'Enough Said': Gandolfini's swansong is a true treat
By Kate Erbland, Special to MSN Movies
Romantic comedies have long found the bulk of their humor in misunderstandings, silly twists, and wacky interpersonal connections, and while Nicole Holofcener's "Enough Said" has plenty of all three elements to go around, the very adult (as in mature) rom-com is elevated by generous doses of charm, a very strong script, and two stellar leading performances. Set in the well-to-do Westside of Los Angeles (much like Holofcener's previous film, "Friends With Money," which features one of Jennifer Aniston's best performances), "Enough Said" centers on an unexpected romantic complication that slowly consumes the life of Eva (Julia Louis-Dreyfus), a divorced masseuse already grappling with the imminent departure of her college-aged daughter.
Holofcener has a strong ear for dialogue, and "Enough Said" comes out blazing with crisp, crackling, and very real-sounding communications between its characters. Eva has already proven her inability to filter most of her thoughts (though she's never cruel, she's just a bit silly) by the time she hits a party with her married friends Sarah (Toni Collette, doing great supporting work here) and Will (Ben Falcone, exhibiting great comedic timing along with Collette), so when she makes the acquaintance of a potential new client (Catherine Keener) and a potential new paramour (James Gandolofini), there's plenty of joy to be found in her slightly mortifying chatter. But both Marianne (Keener) and Albert (Gandolfini) take to Eva, and she's soon got a new client and pal in the earthy poetess and a possible new boyfriend in the sweetheart of a man.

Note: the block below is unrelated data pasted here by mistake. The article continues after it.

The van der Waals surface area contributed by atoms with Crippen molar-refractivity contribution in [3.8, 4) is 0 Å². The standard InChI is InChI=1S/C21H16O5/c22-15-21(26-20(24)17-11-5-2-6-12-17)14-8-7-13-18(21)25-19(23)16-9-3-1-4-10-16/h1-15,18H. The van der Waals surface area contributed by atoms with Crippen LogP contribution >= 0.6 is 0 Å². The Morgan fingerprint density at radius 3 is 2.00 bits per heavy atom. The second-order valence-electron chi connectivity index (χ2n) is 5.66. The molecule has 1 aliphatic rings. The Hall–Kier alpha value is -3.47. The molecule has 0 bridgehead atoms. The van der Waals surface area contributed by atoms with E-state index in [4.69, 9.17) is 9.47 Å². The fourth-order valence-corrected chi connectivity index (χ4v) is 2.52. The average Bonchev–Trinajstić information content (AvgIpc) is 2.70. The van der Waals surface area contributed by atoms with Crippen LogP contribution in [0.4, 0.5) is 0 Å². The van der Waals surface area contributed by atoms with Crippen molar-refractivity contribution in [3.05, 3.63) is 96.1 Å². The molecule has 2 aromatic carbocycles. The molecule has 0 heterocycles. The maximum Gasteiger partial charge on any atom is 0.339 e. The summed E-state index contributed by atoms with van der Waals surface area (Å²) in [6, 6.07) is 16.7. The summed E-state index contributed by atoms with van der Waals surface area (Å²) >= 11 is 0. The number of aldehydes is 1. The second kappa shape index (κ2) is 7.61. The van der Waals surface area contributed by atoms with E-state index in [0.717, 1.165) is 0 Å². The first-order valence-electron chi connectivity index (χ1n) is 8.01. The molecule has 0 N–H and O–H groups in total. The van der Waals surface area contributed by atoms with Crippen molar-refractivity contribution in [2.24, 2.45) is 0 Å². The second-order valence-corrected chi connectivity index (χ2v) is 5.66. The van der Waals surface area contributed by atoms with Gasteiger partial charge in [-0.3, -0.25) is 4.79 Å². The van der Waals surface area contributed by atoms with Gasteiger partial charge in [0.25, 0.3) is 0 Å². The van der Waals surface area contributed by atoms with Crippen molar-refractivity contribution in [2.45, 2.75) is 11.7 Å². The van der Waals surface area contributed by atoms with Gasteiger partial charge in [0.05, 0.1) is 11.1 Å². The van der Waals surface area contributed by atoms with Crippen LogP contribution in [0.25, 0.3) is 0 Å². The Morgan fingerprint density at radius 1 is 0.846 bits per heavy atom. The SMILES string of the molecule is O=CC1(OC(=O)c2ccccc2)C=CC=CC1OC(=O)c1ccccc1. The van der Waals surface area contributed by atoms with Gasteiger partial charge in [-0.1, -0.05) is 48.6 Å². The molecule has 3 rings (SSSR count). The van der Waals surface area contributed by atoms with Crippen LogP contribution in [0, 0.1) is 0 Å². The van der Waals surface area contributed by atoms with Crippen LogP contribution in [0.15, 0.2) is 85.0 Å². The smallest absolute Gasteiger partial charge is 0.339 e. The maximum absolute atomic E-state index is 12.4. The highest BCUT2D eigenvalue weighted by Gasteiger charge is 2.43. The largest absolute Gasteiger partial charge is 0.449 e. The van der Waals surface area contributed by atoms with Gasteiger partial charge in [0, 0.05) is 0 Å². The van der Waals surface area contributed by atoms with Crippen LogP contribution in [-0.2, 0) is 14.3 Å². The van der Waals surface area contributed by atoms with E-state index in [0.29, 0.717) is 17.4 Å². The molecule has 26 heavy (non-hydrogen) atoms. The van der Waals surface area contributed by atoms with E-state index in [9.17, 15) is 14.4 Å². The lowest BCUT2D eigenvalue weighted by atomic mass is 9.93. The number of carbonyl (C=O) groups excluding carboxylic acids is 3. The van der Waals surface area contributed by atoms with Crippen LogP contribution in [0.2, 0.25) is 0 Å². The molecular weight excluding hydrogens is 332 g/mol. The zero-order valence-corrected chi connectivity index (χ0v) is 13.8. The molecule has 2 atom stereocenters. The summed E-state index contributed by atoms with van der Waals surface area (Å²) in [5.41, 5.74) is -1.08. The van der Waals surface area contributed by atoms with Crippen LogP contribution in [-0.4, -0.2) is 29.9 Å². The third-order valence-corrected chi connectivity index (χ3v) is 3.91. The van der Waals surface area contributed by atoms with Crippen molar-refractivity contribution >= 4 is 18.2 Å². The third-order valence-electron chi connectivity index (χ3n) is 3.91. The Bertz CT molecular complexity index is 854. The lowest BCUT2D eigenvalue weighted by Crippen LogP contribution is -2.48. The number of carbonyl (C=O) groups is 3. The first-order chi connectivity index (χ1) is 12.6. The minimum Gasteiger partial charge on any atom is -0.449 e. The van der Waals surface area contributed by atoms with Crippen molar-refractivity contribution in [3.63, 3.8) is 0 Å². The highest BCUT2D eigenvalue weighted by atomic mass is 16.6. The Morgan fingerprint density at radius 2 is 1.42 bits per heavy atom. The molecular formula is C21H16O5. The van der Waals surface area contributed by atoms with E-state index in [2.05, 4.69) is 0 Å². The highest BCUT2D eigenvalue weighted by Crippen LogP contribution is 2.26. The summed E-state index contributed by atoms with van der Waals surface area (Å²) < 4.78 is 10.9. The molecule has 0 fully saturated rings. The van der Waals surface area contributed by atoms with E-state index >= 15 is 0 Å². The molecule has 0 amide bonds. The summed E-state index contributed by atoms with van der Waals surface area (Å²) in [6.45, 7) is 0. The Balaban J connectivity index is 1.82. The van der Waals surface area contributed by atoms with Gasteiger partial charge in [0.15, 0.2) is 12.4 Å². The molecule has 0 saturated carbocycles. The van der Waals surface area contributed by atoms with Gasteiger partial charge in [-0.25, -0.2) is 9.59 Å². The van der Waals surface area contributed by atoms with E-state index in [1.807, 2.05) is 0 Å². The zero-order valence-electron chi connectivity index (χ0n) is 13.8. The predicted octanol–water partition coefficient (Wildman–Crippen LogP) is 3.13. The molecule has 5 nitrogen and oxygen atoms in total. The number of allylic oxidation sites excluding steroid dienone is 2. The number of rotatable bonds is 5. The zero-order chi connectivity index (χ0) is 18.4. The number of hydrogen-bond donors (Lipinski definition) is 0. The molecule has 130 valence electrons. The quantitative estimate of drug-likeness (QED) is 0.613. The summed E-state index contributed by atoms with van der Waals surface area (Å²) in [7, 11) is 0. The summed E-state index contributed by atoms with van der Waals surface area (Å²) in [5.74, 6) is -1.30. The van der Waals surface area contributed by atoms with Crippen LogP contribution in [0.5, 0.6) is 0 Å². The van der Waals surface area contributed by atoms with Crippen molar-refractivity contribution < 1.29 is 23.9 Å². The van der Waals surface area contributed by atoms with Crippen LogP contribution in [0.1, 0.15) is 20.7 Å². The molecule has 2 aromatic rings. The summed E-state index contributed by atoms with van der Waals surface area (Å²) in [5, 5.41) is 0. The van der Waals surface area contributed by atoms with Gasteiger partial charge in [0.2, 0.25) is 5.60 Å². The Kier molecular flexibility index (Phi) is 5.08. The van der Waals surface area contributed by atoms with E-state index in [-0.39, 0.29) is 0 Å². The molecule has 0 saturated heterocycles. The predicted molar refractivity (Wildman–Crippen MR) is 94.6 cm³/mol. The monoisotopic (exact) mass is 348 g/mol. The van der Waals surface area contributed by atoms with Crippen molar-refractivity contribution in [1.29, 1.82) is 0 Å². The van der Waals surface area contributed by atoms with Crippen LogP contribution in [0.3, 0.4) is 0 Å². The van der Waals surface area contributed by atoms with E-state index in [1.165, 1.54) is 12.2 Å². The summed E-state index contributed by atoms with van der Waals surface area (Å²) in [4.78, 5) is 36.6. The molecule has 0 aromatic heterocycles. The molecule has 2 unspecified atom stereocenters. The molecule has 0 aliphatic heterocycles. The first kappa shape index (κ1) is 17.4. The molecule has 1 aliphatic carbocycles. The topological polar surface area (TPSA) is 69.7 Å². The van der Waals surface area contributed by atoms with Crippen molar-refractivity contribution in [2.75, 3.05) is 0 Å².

Of course, there is a complication. It becomes steadily apparent to both Eva and the audience that Marianne and Albert have a previous connection -- they were once married, and the bad-in-bed slob Marianne has been venting to Eva about is the same man she's falling for. Marianne's perception of Albert soon starts to inform Eva's experience of him, and by the time Albert comments that her steadily worse behavior reminds him of being with his wife, it seems like their romance might be as dead as his previous marriage. But while the film rings emotionally true, it still maintains its humor throughout, and "Enough Said" is a joy to watch, even in its most uncomfortable moments.
It's no surprise that the Emmy-winning Louis-Dreyfus is deeply funny as Eva, giving a performance that relies not just on drily amusing lines, but also perfect delivery (no one else could make a statement like "I love bread" quite as funny as Louis-Dreyfus does), extremely well-timed facial reactions, and a lingering sweetness to make it tick. The role is a uncharacteristically light one for Gandolfini, and while his performance neatly conveys the charm of the unlikely rom-com leading man, the actor's recent and untimely death infuse it with an unshakable heaviness. Even as Gandolfini's work is deeply enjoyable, it comes with a bit of a warning -- enjoy it now, they'll never be another one like this. Holofcener's talents are not confided to just writing relatable adult characters, as "Enough Said" is also populated with three teenage girls who all ring indelibly true. If the filmmaker wanted to try her hand at a teen-centric comedy next, it would be a good move for both her and her audience.
"Enough Said" is a truly adult romantic comedy, warts and all, a very entertaining, funny, and sweet outing that crackles with witty dialogue and warm performances -- a true treat before the heavy hitters of awards season start flooding theaters.
Kate Erbland is a contributing writer for MSN Movies, a critic for Boxoffice Magazine, and an Associate Editor for Film School Rejects. She has been writing about movies since 2008, but has been thinking about movies for far longer. She lives in New York City.